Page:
Start Date

22-3-2019 10:00 AM

End Date

22-3-2019 11:00 AM

Description

Implications of Communication Intervention That Impact Quality of Life for Adults Diagnosed with Locked-In Syndrome: An Integrative Literature Review

Mariam Philobos-Sieczka

Research Sponsor Elizabeth P. Anderson RN, PhD

Background: Locked-in syndrome (LIS), or pseudo coma, is a condition in which the patients are conscious but cannot make contact with the world outside their own body. How does one define such an arbitrary phrase as “Quality of life”? This alone is difficult to measure for those who can communicate, but is harder in patients with LIS. Only the patient him or herself can tell us their own quality of life. Notwithstanding, how can a patient in a pseudo comatose state express such a deep feeling? Therefore, the question that arises is by what communicative measure does the researcher utilize to calculate quality of life from the patient’s own unique perspective.

Objective: To identify what are the communication alternatives and perspectives essential for determining from the LIS patient point of view their quality of life.

Methods: This study was conducted under the design of an integrated literature review (Torraco, 2005) and was guided by Parse’s theory of Human Becoming (Pilkington, 1999). Through thorough analysis, six studies were organized by three common themes. The studies were then evaluated in context of each theme for authenticity, methodological quality, informational value, representativeness, theoretical rigor, and relevance.

Results: A total of six studies were reviewed and analyzed. Significant cognitive deficit in LIS patients was absent in all of the participants, implying full cognition in the locked-in state (pseudo coma). These studies have revealed that communication alternatives are available, ranging from eye blinking to BCI (brain computer interface). Ocular movement was discovered to be a cost-effective form of communication that is available at the bedside, which is a generalizable method of communication. In addition, research has found no statistical difference in the rating of quality of life by those who have LIS and those who do not have LIS. However, a higher incidence of anxiety and depression in the LIS patient population was found and may be due to their isolated state. A survey of LIS patients regarding their happiness found that 72% were happy with life and found it worth living, despite their condition. Major limitations were in the lack of theoretical rigor and representativeness due small sample sizes.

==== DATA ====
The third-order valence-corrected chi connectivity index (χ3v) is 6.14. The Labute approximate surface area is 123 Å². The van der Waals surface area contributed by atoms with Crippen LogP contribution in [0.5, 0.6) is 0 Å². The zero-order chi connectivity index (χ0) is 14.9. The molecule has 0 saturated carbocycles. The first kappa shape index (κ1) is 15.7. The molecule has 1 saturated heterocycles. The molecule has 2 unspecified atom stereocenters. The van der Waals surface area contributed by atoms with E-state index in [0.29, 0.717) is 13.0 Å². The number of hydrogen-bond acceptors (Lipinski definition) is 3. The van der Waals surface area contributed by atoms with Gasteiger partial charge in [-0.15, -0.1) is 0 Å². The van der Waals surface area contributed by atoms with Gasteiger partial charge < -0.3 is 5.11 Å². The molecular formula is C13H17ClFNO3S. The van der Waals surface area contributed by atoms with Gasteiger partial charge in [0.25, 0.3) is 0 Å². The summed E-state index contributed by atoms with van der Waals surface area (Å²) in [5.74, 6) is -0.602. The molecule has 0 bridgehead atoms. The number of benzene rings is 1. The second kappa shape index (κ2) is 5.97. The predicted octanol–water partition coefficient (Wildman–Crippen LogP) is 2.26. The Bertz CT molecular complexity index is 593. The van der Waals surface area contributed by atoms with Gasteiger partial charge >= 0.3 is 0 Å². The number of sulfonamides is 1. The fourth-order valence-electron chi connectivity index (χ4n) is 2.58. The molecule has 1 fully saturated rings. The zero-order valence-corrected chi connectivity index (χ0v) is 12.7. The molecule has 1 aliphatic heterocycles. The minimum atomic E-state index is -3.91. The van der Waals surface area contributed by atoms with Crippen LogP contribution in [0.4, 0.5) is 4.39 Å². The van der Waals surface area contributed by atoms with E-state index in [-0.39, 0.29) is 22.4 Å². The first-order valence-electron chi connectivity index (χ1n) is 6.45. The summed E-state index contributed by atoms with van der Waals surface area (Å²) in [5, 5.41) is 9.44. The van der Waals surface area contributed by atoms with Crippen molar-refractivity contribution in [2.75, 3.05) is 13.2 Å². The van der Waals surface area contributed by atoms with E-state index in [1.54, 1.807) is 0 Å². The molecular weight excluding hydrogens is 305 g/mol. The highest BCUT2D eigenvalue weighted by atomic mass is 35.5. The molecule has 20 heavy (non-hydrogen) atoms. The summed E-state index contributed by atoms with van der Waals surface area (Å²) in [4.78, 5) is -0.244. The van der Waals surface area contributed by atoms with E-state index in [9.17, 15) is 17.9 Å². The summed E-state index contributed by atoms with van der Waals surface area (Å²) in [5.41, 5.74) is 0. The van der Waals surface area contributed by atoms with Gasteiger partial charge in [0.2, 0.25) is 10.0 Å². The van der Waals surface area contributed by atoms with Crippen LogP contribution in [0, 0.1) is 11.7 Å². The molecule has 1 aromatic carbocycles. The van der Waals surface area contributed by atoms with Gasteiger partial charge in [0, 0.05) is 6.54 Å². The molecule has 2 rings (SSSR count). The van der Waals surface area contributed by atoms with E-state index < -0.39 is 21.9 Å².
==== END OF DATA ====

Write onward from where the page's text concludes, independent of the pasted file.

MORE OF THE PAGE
Conclusion: Technology and computer interface have facilitated in detecting consciousness and surveying satisfaction in the quality of life among the LIS population. As evident by a return to the literature in regards to testimonies that was found in the popular literature alone (2 biographies), a lack of focus on the implications of safety (potential abuse by caregivers) regarding a non-communicative state resulted in physical and psychological harm that went undetected. Future research recommendations are in regards to further focus on safety and to utilize qualitative methods.

Keywords: Locked-In Syndrome, LIS, communication, alternative communication, quality of life, happiness in quality of life, comatose, pseudocomatose

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Mar 22nd, 10:00 AM Mar 22nd, 11:00 AM